Six days after the chaos at the Champions League final, the European Football Union (UEFA) has apologized to viewers.

"No football fan should be put in a situation like this and it must not happen again," said a statement released by the continental federation on Friday night.

It addressed fans who had "experienced or witnessed frightening and horrifying events" ahead of last Saturday's final in Paris.

UEFA reiterated that it had launched an independent investigation into the incidents, led by former Portuguese Environment Minister Tiago Brandao Rodrigues.

It is intended to "determine deficiencies and responsibilities of all bodies involved in the organization of the final".

Champions League winners Real Madrid had previously defended their fans and called for the events to be clarified.

"We want answers and explanations as to who is responsible for leaving the fans helpless and defenseless," said the Spanish record champions in a statement on Friday.

Instead of a football festival, the final of the premier class, which the royal team won 1-0 against Liverpool last Saturday, became an “unfortunate event” for many fans that caused “deep outrage worldwide”.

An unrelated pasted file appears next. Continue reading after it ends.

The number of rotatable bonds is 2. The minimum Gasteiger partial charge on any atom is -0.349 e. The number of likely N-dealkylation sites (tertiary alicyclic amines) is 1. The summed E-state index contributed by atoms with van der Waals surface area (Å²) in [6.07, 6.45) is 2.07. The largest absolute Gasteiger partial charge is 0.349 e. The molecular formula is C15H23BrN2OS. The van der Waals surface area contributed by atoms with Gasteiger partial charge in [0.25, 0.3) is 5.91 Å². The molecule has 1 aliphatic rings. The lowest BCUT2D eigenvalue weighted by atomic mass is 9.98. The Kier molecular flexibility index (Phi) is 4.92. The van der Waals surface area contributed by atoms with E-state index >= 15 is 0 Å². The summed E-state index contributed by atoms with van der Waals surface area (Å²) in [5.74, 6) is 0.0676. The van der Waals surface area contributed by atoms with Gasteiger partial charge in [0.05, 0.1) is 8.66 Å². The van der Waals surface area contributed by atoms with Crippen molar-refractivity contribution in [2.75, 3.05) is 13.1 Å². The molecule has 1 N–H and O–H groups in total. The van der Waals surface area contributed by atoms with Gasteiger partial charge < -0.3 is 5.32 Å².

The final at the Stade de France in St. Denis was only kicked off 37 minutes late after there had been chaotic scenes around the stadium.

Long lines had formed in front of the entrances, there was a great crowd, and the police also used tear gas.

Recordings had shown that "many of the fans had been violently attacked, harassed and robbed," wrote the Madrilenians: "Football has given the world an image that is far removed from the values ​​and goals that it must always pursue."

The incidents on Saturday resulted in a total of 238 injuries and 105 arrests, and around 2,700 fans with a valid ticket were unable to enter the stadium.

According to the French government, a massive ticket fraud had led to the difficulties at the Stade de France.